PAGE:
Graduate student Cynthia Lee, left, and Assistant Professor Iris Tien with their first-place infrastructure paper aware at Resilience Week 2018. (Photo Courtesy: Iris Tien)
Two Georgia Tech researchers have won the first-place paper award in infrastructure at Resilience Week 2018 for their work using a variety of data sources to better understand and design infrastructure systems.
It’s the second consecutive year that Iris Tien and one of her students have won a top paper award at the conference, which focuses on making critical infrastructure — like power, water, transportation — and communities more reliable and secure.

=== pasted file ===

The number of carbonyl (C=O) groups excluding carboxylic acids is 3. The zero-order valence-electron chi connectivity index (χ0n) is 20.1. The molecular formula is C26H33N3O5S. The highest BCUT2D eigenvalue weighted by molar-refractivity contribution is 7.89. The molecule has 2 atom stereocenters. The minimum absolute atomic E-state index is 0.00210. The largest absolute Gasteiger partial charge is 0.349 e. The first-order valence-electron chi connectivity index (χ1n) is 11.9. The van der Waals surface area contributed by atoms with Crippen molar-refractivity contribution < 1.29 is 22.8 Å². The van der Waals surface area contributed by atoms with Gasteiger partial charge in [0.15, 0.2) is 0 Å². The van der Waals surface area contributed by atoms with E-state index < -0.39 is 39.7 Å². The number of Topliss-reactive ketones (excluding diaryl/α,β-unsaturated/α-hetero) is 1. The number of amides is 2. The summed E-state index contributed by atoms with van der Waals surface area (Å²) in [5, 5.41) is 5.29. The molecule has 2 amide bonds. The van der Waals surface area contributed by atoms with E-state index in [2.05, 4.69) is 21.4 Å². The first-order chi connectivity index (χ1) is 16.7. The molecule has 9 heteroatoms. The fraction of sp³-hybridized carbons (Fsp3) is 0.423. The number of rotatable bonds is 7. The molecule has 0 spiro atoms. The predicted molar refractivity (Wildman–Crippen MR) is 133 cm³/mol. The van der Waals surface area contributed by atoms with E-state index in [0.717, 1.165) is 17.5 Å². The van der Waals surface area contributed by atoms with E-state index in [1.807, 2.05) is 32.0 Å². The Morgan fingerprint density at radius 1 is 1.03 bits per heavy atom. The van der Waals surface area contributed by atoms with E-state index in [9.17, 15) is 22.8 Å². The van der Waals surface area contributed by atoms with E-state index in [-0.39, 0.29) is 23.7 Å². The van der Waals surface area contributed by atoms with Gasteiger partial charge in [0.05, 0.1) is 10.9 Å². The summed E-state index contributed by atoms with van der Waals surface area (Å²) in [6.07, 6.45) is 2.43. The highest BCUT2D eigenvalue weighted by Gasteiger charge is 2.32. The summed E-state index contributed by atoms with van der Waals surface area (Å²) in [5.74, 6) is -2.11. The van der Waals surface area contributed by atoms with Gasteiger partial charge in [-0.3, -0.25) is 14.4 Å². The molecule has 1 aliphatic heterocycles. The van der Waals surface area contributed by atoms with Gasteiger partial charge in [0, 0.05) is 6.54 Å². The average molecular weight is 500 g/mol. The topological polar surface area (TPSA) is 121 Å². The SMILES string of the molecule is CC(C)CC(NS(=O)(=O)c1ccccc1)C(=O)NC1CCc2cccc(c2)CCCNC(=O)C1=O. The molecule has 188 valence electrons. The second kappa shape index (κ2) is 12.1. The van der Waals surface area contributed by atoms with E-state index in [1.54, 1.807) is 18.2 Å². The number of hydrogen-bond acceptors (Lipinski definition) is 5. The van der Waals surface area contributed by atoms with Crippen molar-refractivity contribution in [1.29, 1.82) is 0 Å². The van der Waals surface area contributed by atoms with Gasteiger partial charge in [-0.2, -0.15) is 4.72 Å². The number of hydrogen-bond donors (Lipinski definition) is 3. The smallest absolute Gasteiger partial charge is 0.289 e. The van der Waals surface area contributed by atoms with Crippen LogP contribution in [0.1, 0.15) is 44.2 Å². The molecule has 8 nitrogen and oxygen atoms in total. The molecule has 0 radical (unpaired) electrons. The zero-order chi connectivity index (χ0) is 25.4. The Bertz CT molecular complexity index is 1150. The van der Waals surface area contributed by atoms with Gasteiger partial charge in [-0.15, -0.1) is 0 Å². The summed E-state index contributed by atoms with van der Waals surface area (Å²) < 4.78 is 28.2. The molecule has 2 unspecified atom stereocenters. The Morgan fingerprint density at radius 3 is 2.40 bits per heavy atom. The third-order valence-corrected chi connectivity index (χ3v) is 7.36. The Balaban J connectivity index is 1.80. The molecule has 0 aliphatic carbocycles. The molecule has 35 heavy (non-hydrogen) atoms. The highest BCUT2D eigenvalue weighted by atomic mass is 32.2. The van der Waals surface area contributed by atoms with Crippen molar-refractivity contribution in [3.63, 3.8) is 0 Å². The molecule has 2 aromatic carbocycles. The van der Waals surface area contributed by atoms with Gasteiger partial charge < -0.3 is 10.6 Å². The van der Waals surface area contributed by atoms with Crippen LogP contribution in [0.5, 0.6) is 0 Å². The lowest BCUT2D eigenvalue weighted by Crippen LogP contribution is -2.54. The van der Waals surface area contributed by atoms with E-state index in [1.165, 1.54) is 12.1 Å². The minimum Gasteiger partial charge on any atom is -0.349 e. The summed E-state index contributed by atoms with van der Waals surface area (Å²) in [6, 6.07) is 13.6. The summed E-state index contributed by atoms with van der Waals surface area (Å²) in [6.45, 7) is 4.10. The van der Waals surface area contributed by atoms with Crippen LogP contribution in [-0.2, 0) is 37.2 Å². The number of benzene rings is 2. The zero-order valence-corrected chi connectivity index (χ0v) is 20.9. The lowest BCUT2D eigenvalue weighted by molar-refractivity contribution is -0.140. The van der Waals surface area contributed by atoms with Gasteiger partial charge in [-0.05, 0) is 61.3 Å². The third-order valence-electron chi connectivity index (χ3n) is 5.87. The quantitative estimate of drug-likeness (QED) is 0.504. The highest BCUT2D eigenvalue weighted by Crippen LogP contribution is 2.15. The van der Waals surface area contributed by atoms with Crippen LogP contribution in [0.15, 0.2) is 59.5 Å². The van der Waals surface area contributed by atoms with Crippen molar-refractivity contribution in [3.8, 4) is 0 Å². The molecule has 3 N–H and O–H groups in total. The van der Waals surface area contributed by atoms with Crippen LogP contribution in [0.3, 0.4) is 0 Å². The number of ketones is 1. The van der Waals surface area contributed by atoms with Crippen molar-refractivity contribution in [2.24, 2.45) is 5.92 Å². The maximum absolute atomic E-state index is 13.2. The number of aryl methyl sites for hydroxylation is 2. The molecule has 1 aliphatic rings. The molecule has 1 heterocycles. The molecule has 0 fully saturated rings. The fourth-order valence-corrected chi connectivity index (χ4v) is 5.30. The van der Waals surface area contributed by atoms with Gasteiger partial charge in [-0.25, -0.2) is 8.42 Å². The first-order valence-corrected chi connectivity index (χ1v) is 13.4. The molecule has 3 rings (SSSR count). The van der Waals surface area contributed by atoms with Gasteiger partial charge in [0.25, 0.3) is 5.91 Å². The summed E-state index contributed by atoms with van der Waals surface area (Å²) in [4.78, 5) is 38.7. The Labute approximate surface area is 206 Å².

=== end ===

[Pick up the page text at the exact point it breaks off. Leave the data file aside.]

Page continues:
The paper by Cynthia Lee and Tien detailed work using data from sensors, crowd-sourcing and other sources to improve what Tien called “situational awareness” for these critical systems.
“The paper showed how different sources of data help us understand these systems better, and how we might design systems with different characteristics that are more resilient,” said Tien, an assistant professor in the School of Civil and Environmental Engineering.
“A key to this is also considering interdependencies between multiple systems.”
The Resilience Week symposium would seem an ideal venue for Tien’s work understanding those interdependencies. The annual gathering of researchers and scientists from public agencies, universities and private industry focuses on uncovering the hidden connections of critical systems to more effectively mitigate the impacts from disaster and improve recovery.